UL 508 A: Industrial Control Panels

UL 508A - Control Circuits

Voltage supply, short-circuit current e control devices

According to NEC Art.100 any circuit that controls another circuit through a relay or equivalent device can be considered a control circuit. This circuit can be upstream or downstream of the Branch Circuit Protection Device (BCPD).

The control circuit is usually supplied by a transformer that lowers the voltage below 600 V AC and has no current limits (UL508A). On the other hand, according to NFPA 79 the maximum voltage must not exceed 120 V AC or 250 V DC (9.1.2.2). Moreover, autotransformers cannot be used. The control transformer is not necessary if:

  • the supply voltage is already 120 V AC;
  • the maximum short-circuit current is less than 1000 A.

With regard to the protection devices that can be used in a control circuit:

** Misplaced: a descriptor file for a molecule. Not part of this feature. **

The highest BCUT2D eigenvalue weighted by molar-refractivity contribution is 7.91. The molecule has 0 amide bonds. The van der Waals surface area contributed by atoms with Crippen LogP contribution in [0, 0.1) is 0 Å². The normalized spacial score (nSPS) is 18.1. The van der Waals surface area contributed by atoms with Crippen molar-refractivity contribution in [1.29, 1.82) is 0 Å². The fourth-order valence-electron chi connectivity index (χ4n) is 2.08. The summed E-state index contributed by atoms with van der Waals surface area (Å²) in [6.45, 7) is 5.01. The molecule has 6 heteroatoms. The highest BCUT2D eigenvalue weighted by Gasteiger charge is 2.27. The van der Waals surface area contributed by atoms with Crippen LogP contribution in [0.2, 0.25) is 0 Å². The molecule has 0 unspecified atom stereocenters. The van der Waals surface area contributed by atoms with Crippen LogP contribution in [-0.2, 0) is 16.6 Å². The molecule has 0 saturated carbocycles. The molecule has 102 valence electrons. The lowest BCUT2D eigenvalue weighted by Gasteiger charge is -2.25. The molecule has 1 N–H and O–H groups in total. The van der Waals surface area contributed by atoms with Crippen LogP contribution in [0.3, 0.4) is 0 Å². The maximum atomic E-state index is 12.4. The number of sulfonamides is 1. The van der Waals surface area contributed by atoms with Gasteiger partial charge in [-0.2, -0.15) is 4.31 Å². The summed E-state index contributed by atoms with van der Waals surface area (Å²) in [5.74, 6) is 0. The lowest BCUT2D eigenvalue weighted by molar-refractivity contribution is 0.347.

• if the control circuit is downstream of a BCPD, Supplementary protections (UL1077) can be used, since, in case of short-circuit, the upstream BCPD is supposed to be able to interrupt the fault currents;
  • if the control circuit is upstream of a BPCD, a UL489 cicuit breaker or a suitable fuse UL248 is required.

The control transformer can be protected only on the primary side (referring to Table 42.1) or, to avoid unwanted tripping, on both the primary and secondary side (Table 42.2).

Safety in Collaborative Robotics

There is no “Collaborative Robot”. That is one of the first statements you hear from people working in Collaborative Robotics. The reason is because the robot can be designed for a collaborative task, but it is the Application that makes the “Robot Collaborative”. The reference standard for Collabo